Photo: Kutná Hora - Church of St. Barbara
| Date posted: February 2006|
|Graeme Ramshaw (UK/US):|
A very pleasant day trip from Prague, Kutna Hora offers much for the active visitor. As mentioned below, the train station is actually in a different town, Sedlec, a few kilometres away, but fortunately, the walk is interrupted by a visit to the eerie Ossuary, in which the bones of some 40,000 people are artistically arranged (picture to the right). The rest of the walk takes you through the mostly modern outskirts of Kutna Hora, which tell you little of the pleasures that await in the centre. The old town is dominated by St. Barbara's Cathedral that sits on the hill, but the main square and other smaller churches are very enjoyable as well. Busses run relatively infrequently, particularly on weekends, which means that the best, if somewhat tiring, mode of transport around is footpower.
|Ian Cade (England):|
Kutna Hora makes a great half/ full day trip from Prague. I have great memories of this place and it is well worth the short trip out here. The centre is quite nice with a few interesting churches and some nice back alleys to lose yourself in, however the highlight is Sv. Barbara’s Cathedral which is particularly impressive. The approach to it is lined with statues, similar to Prague’s Charles Bridge, with lovely views over the river valley below. The roof and flying buttresses make the cathedral spectacular and make it different from many other cathedrals on the list. The interior is nice but nothing really spectacular.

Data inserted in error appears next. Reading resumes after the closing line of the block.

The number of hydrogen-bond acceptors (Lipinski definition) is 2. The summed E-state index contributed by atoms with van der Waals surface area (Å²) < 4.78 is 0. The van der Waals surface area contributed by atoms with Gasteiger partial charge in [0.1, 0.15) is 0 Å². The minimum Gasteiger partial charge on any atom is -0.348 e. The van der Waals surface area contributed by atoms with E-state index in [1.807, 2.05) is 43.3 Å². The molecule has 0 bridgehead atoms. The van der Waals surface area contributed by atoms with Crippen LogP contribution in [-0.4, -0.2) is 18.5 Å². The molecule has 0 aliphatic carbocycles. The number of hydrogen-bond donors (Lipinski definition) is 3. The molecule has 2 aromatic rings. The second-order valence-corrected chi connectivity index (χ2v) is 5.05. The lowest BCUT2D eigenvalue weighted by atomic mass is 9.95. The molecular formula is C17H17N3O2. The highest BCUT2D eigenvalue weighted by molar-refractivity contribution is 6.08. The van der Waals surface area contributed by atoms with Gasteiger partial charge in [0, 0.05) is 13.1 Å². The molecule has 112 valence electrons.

The train station is quite a way from the town centre. You can catch a bus up but I would recommend walking as this would means you can call into a strange addition to the site which is the Ossuary in Sedlec. It is just off the main road to the centre. The interior of the church like building is decorated with bones in a particularly intricate way.
There are a fair few nice restaurants and cafes in the centre to while away the time. There is enough to see here for a few very laid back days, however it is a very viable day trip from the capital. It is only an hour’s train journey, though you may have to change trains at Kolin to take the local train one stop south.
|David Brand (UK):|
We spent several hours in Kutna Hora (mainly in St. Barbara), en route for Opava, in August 2004.
St. Barbara was stunning - especially the interior. I'm only sorry that I can't find any web pictures of the interior (and not many of the exterior either!).
This cathedral, and the whole city are well worth an extended visit. We want to return, and explore it properly before long.
|Rob Wilson (UK):|
Kutna Hora is a charming place. The Cathedral of St Barbara is as wonderful as the Sedlec Ossuary is macabre and unique. There are some beautiful buidlings, not least the interior of the Italian court.